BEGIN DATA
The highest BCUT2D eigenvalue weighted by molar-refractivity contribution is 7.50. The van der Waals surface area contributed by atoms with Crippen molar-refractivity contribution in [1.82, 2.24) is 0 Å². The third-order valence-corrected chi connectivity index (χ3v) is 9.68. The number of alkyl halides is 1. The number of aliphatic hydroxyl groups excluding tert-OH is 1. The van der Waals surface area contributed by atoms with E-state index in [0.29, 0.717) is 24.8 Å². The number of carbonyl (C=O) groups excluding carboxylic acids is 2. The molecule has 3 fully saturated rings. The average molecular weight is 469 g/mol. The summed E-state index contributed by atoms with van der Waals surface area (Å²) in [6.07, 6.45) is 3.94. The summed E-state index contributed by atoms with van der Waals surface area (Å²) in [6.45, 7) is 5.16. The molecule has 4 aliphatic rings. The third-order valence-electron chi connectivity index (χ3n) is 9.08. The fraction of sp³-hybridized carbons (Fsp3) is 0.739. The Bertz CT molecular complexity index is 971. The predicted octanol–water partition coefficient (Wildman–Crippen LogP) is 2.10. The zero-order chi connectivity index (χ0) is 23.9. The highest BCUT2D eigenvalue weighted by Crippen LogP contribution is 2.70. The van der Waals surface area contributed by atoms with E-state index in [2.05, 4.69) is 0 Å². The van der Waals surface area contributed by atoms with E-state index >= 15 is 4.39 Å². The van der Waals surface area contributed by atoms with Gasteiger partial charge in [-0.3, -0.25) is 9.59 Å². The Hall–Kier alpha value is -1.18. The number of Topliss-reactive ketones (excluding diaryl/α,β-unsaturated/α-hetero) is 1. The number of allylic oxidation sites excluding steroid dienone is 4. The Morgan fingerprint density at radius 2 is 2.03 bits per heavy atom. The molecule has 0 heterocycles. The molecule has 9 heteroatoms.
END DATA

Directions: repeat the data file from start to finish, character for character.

The highest BCUT2D eigenvalue weighted by molar-refractivity contribution is 7.50. The van der Waals surface area contributed by atoms with Crippen molar-refractivity contribution in [1.82, 2.24) is 0 Å². The third-order valence-corrected chi connectivity index (χ3v) is 9.68. The number of alkyl halides is 1. The number of aliphatic hydroxyl groups excluding tert-OH is 1. The van der Waals surface area contributed by atoms with E-state index in [0.29, 0.717) is 24.8 Å². The number of carbonyl (C=O) groups excluding carboxylic acids is 2. The molecule has 3 fully saturated rings. The average molecular weight is 469 g/mol. The summed E-state index contributed by atoms with van der Waals surface area (Å²) in [6.07, 6.45) is 3.94. The summed E-state index contributed by atoms with van der Waals surface area (Å²) in [6.45, 7) is 5.16. The molecule has 4 aliphatic rings. The third-order valence-electron chi connectivity index (χ3n) is 9.08. The fraction of sp³-hybridized carbons (Fsp3) is 0.739. The Bertz CT molecular complexity index is 971. The predicted octanol–water partition coefficient (Wildman–Crippen LogP) is 2.10. The zero-order chi connectivity index (χ0) is 23.9. The highest BCUT2D eigenvalue weighted by Crippen LogP contribution is 2.70. The van der Waals surface area contributed by atoms with E-state index in [2.05, 4.69) is 0 Å². The van der Waals surface area contributed by atoms with E-state index >= 15 is 4.39 Å². The van der Waals surface area contributed by atoms with Gasteiger partial charge in [-0.3, -0.25) is 9.59 Å². The Hall–Kier alpha value is -1.18. The number of Topliss-reactive ketones (excluding diaryl/α,β-unsaturated/α-hetero) is 1. The number of allylic oxidation sites excluding steroid dienone is 4. The Morgan fingerprint density at radius 2 is 2.03 bits per heavy atom. The molecule has 0 heterocycles. The molecule has 9 heteroatoms.